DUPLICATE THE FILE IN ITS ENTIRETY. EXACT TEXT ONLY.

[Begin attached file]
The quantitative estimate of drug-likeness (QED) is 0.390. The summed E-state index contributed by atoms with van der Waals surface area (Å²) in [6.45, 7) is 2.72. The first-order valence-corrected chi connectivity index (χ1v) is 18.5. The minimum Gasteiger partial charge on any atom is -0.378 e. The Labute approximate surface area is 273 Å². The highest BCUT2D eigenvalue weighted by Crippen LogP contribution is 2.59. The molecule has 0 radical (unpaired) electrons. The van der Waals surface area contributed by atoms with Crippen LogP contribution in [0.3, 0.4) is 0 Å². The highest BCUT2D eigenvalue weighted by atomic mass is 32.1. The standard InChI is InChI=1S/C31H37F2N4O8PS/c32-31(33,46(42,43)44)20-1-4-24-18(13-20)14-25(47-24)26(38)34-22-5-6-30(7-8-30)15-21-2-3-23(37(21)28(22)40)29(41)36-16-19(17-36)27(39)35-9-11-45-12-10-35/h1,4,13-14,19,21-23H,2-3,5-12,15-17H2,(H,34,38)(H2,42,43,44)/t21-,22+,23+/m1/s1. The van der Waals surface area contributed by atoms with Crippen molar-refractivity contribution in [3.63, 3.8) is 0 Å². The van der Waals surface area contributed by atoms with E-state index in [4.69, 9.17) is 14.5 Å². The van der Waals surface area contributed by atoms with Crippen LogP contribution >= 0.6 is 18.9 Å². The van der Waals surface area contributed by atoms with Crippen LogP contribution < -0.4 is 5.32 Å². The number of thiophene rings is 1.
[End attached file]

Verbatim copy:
The quantitative estimate of drug-likeness (QED) is 0.390. The summed E-state index contributed by atoms with van der Waals surface area (Å²) in [6.45, 7) is 2.72. The first-order valence-corrected chi connectivity index (χ1v) is 18.5. The minimum Gasteiger partial charge on any atom is -0.378 e. The Labute approximate surface area is 273 Å². The highest BCUT2D eigenvalue weighted by Crippen LogP contribution is 2.59. The molecule has 0 radical (unpaired) electrons. The van der Waals surface area contributed by atoms with Crippen LogP contribution in [0.3, 0.4) is 0 Å². The highest BCUT2D eigenvalue weighted by atomic mass is 32.1. The standard InChI is InChI=1S/C31H37F2N4O8PS/c32-31(33,46(42,43)44)20-1-4-24-18(13-20)14-25(47-24)26(38)34-22-5-6-30(7-8-30)15-21-2-3-23(37(21)28(22)40)29(41)36-16-19(17-36)27(39)35-9-11-45-12-10-35/h1,4,13-14,19,21-23H,2-3,5-12,15-17H2,(H,34,38)(H2,42,43,44)/t21-,22+,23+/m1/s1. The van der Waals surface area contributed by atoms with Crippen molar-refractivity contribution in [3.63, 3.8) is 0 Å². The van der Waals surface area contributed by atoms with E-state index in [4.69, 9.17) is 14.5 Å². The van der Waals surface area contributed by atoms with Crippen LogP contribution >= 0.6 is 18.9 Å². The van der Waals surface area contributed by atoms with Crippen LogP contribution < -0.4 is 5.32 Å². The number of thiophene rings is 1.